A lot of mainstream media focuses on the differences between men’s brains and women’s brains, including when it comes to sex. But brain-wise, men and women actually aren’t that different.
It found that, while sexual stimuli activated the amygdalas and thalami more in men, it generally had a similar effect on all subjects.
It’s worth noting that these studies often don’t include intersex and transgender participants.
To increase sexual excitement, you can prolong foreplay.
This means that before sexual intercourse or masturbation, you take time to arouse yourself by experimenting with different erogenous zones, using different toys, or trying different kinds of sensual touch.
For example, you might feel turned on when you touch your nipples, kiss your partner for a long while, or use a sex toy.
It might be helpful to attend couple’s counseling or sex therapy to help you and your partner communicate better and practice healthy forms of intimacy.
In 2015, the Food and Drug Administration approved the use of flibanserin (Addyi), a prescription pill that treats female sexual interest/arousal disorder. This is a Viagra-like drug, and it’s taken daily.
The research on Addyi is mixed. While it’s been shown to be effective for some, others don’t find it helpful.
There’s also some controversy around the number of side effects this medication has, which include:
- difficulty falling asleep or remaining asleep
- dry mouth
- hypotension, or low blood pressure
- fainting or loss of consciousness
The drug shouldn’t be combined with alcohol. It can interact with many other medications and supplements. It can even interact with grapefruit juice.
In 2019, the FDA approved bremelanotide (Vyleesi), a self-administered injectable medication. It’s taken as needed.
Potential side effects of Vyleesi include:
- severe nausea
- injection site reactions
If you want to try out either of these medications, speak to your doctor. Be sure to tell them your medical history, including any supplements you’re taking. Ask for a referral to a sex therapist, too, in order to explore any vulnerable factors that may be impeding you from wanting sexual activity.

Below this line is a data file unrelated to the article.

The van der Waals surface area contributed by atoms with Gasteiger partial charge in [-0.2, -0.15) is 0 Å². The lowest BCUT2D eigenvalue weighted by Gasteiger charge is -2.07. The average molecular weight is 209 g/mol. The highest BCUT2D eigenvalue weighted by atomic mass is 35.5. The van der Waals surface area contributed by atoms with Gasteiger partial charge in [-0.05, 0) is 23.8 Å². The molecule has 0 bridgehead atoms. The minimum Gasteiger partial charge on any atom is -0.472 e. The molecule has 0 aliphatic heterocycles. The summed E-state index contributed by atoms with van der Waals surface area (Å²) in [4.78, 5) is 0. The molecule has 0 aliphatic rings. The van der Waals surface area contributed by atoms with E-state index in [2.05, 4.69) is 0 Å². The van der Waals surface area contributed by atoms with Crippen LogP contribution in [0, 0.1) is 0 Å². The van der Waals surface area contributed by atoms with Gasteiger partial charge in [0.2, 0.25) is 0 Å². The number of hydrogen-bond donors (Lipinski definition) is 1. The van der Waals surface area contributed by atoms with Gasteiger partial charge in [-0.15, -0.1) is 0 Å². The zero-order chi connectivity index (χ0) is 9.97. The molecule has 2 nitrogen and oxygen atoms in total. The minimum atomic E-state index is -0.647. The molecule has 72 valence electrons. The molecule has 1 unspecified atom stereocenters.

A sex therapist will help you to identify mental health or relational factors that may be negatively affecting you and teach you more about your sexual health.
Adhere to their advice, and don’t take any more supplements or medications — even over-the-counter (OTC) medications — without their prior approval.
If you want to have sex but don’t seem to experience sexual arousal, this can be difficult to deal with. You might have a sexual dysfunction disorder.
Usually, sexual dysfunction relating to arousal is called female sexual interest/arousal disorder.
It’s also OK if you experience little or no desire to have sex. Many people identify as asexual, which means they feel little or no sexual urges.
Asexuality isn’t a disorder or condition, but an identity — much like any sexual orientation.
It’s more of a spectrum than one single experience, and every asexual person experiences asexuality differently.
Asexual people may or may not experience arousal, and while some asexual people do have sex, others don’t.
If you think you’re asexual, it might be helpful to do a little research on the subject and connect with the asexual community. The Asexual Visibility & Education Network is a good place to start!
Female sexual interest/arousal disorder is a sexual dysfunction that causes low sex drive. It used to be known as hypoactive sexual desire disorder (HSDD).
If you have female sexual interest/arousal disorder, you could experience the following symptoms:
- little interest in sex and masturbation
- little interest in sexual fantasies
- difficulty enjoying sex
- difficulty feeling pleasure when your genitals are stimulated
There’s no specific test for female sexual interest/arousal disorder.
To diagnose this condition, a doctor might ask you about your symptoms. They might also try to find an underlying cause.
This could include physical reasons (health conditions or medication, for example) or emotional reasons (such as a history of sexual abuse, a mental health condition that affects arousal, negative body image, or relational stressors).